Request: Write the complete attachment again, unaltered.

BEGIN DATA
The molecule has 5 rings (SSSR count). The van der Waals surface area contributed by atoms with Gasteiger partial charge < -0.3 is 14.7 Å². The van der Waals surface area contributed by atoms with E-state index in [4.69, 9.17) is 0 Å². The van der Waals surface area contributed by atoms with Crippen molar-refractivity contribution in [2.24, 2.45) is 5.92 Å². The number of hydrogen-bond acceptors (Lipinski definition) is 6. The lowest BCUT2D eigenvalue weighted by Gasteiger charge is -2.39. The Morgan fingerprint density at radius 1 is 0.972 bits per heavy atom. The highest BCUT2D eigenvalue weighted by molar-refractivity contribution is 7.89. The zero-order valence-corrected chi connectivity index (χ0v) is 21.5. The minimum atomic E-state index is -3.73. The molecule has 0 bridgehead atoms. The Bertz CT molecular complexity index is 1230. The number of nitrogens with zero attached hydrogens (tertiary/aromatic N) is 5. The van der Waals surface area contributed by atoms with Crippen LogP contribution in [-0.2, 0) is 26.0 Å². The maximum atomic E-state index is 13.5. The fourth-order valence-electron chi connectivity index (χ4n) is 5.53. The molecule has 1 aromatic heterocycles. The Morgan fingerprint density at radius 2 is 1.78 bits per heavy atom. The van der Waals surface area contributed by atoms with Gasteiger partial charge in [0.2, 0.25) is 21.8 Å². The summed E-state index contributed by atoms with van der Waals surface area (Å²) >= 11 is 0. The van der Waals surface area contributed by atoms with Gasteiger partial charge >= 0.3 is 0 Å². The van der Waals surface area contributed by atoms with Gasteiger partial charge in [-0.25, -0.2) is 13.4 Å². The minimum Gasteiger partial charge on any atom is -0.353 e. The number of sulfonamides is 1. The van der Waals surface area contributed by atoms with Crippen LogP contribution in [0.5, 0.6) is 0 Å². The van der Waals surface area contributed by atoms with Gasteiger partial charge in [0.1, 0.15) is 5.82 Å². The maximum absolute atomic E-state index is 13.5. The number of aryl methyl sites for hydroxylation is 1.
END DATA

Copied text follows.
The molecule has 5 rings (SSSR count). The van der Waals surface area contributed by atoms with Gasteiger partial charge < -0.3 is 14.7 Å². The van der Waals surface area contributed by atoms with E-state index in [4.69, 9.17) is 0 Å². The van der Waals surface area contributed by atoms with Crippen molar-refractivity contribution in [2.24, 2.45) is 5.92 Å². The number of hydrogen-bond acceptors (Lipinski definition) is 6. The lowest BCUT2D eigenvalue weighted by Gasteiger charge is -2.39. The Morgan fingerprint density at radius 1 is 0.972 bits per heavy atom. The highest BCUT2D eigenvalue weighted by molar-refractivity contribution is 7.89. The zero-order valence-corrected chi connectivity index (χ0v) is 21.5. The minimum atomic E-state index is -3.73. The molecule has 0 bridgehead atoms. The Bertz CT molecular complexity index is 1230. The number of nitrogens with zero attached hydrogens (tertiary/aromatic N) is 5. The van der Waals surface area contributed by atoms with Crippen LogP contribution in [-0.2, 0) is 26.0 Å². The maximum atomic E-state index is 13.5. The fourth-order valence-electron chi connectivity index (χ4n) is 5.53. The molecule has 1 aromatic heterocycles. The Morgan fingerprint density at radius 2 is 1.78 bits per heavy atom. The van der Waals surface area contributed by atoms with Gasteiger partial charge in [0.2, 0.25) is 21.8 Å². The summed E-state index contributed by atoms with van der Waals surface area (Å²) >= 11 is 0. The van der Waals surface area contributed by atoms with Gasteiger partial charge >= 0.3 is 0 Å². The van der Waals surface area contributed by atoms with Gasteiger partial charge in [-0.25, -0.2) is 13.4 Å². The minimum Gasteiger partial charge on any atom is -0.353 e. The number of sulfonamides is 1. The van der Waals surface area contributed by atoms with Crippen LogP contribution in [0.5, 0.6) is 0 Å². The van der Waals surface area contributed by atoms with Gasteiger partial charge in [0.1, 0.15) is 5.82 Å². The maximum absolute atomic E-state index is 13.5. The number of aryl methyl sites for hydroxylation is 1.